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Lookup NU author(s): Dr Bernadette Buckley
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"Terrible Beauties" is one of sixteen peer-reviewed texts selected for publication in 'Art in the Age of Terrorism'. It was co-edited by Professor Maurice Owen (Director of Southampton Solent University's Centre for Advanced Scholarship in Art and Design) and Dr Graham Coulter Smith (Post Doctoral Research Fellow at CASAD). Taken as a whole, the publication sets out to respond to the so-called 'war on terror' as declared by President Bush in the wake of the attack on 9/11 on the WTC. From within this perspective, the chapter 'Terrible Beauty' has a dual function. Firstly, it sets out to explore how art and art theory can use visual languages to remodel and critique existing debates around 'terrorism'. Secondly, it functions as a means to re-form these very debates and, by so doing, to find new ways of voicing 'the unspeakable' through the 'aesthetic'. To date, there are no comparable texts which deal with the relationship between contemporary art practices and terrorism. Specifically, 'Terrible Beauties' has two overall aims. Firstly, it aims to question the validity of 'Art and Terrorism' as a conceptual/ aesthetic framework; and secondly, it aims to interrogate (for the first time) the connection between 'aesthetic' and 'terroristic' practices as occurring in the wake of the 'war against terrorism'. The over-arching aims of the essay are extrapolated out in the following ways. For example, the essay asks 'What are the 'aesthetic' consequences for creating an intellectual framework within which 'art' is tied to 'terrorism'?' What dangers are inherent in artworks being 'used' to address the conditions of their own practice, solely by way of their responses to 'terrorism'? Within this intellectual framework, the essay has three specific objectives. Firstly, its objective is to deconstruct, not just the terms 'terrorism' and 'terror' but also the so-called 'aesthetic dimension' of terror - i.e. the notion of the 'sublime' as variously produced by the enlightenment critic Edmund Burke and the post-structuralist writer, Paul Virilio. Secondly, its objective is to conduct a rigorous interrogation of the term 'terror' - from etymological, historical, art historical and political perspectives. Consequently, the essay reveals the elasticity and ambiguities inherent in any definition of the term 'terrorism' and demonstrated the absurdity in dubbing one particular historical period as an 'age of terrorism over and above any other historical age. Thirdly, the essay closely examines a number of contemporary artists' practices - those conceived precisely in terms of their interrogation of 'terrorism'. In so doing, it brings together for the first time, a group of contemporary art practices as considered precisely from the perspective of their use of and/or connection to 'terrorism'. For example, the Guerrilla Girls, and to a lesser extent, the work of Ronald Jones and Hakim Bey, have all been critically evaluated in recent decades. However, never before have such practices been explored precisely from the perspective of their being connected with 'terrorism'. Neither have they been re-grouped into a constellation of practices which incorporates also the work of younger artists such as Oreet Ashery, Runa Islam and The Cultural Terrorist Agency. The essay has two principle methods for addressing the aims and objectives above: on the one hand, its methodology is a critical-deconstructive one and on the other, it is case-specific and rooted in relevant selected art practices as itemised above. From a critical-deconstructive perspective, this method exploits the writings of the contemporary critics Nicolas Bourriaud and Paul Virillo in order to discover whether or not the overall intellectual framework of 'art and terrorism' has the effect of portraying the 'aesthetic' from the position of its already having been overcome by the 'political'. However, in tandem with this critical-reflective methodology, the essay also takes a ‘practical’ approach, conducting a number of close examinations into pertinent art practices from the Ashery to the Cultural Terrorism Agency. By way of conclusion, this essay finds that the nature of the 'aesthetic' has been re-invented in the early 21st century. Far from existing autonomously in some isolated sphere outside of politics and societal change - 'aesthetics' in the 21st century is here proposed as precisely that which enacts a synchopation between the one-time separate realms of 'aesthetics' and 'ethics'. Word Length: 6400 words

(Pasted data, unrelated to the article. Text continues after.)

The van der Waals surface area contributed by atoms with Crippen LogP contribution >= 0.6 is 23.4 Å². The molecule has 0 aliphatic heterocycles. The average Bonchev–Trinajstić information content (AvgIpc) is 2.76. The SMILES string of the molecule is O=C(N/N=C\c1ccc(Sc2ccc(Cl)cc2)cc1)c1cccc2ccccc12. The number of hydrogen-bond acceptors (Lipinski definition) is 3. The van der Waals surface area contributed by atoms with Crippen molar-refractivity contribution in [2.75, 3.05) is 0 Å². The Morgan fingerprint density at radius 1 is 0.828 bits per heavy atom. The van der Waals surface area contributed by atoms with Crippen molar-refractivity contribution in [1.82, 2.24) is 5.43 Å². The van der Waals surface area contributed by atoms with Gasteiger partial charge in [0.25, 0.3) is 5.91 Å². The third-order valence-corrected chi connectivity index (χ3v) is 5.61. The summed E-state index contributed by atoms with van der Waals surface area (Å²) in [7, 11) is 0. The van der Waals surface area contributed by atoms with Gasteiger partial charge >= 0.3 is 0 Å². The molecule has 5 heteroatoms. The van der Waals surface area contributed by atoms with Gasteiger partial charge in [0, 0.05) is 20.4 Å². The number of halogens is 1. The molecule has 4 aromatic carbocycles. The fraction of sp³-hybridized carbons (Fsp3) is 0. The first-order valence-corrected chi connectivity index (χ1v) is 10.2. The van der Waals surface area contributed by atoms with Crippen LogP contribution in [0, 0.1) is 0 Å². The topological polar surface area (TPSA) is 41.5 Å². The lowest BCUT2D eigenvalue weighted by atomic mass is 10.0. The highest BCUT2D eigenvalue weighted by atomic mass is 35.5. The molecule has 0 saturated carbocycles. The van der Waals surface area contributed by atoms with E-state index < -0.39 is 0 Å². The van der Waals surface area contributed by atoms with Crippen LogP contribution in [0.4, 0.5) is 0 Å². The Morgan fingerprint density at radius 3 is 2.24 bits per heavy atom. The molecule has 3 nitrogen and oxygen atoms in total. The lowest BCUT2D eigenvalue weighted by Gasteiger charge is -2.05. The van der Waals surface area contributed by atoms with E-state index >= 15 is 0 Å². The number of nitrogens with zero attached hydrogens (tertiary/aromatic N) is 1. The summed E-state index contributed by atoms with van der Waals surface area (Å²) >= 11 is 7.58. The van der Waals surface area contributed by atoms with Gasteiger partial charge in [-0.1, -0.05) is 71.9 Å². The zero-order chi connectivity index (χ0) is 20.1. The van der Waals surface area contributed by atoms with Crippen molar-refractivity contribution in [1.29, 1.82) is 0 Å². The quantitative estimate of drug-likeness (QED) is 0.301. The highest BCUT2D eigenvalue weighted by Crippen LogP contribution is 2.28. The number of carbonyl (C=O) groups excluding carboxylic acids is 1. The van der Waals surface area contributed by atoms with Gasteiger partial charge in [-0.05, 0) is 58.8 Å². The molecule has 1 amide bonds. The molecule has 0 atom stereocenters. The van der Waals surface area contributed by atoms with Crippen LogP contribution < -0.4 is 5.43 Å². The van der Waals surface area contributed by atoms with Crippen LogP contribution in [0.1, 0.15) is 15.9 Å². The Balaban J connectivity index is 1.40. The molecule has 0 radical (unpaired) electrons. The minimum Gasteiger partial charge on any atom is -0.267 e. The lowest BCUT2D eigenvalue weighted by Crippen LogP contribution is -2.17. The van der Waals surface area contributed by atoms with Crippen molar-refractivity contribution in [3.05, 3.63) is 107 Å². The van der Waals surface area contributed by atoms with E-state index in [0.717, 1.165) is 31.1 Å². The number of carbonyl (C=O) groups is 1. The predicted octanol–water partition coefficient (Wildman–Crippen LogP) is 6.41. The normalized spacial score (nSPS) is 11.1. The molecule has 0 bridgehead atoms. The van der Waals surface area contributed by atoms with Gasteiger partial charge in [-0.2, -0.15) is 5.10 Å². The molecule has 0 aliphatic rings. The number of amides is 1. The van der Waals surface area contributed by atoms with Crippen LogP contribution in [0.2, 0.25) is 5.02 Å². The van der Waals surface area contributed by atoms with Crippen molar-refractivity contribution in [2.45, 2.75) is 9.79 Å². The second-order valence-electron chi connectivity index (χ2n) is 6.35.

Author(s): Buckley B
Editor(s): Coulter Smith, G., Owen, M.
Publication type: Book Chapter
Publication status: Published
Book Title: Art in the Age of Terrorism
Publisher: Paul Holberton Publishing
Place Published: London
Library holdings: Search Newcastle University Library for this item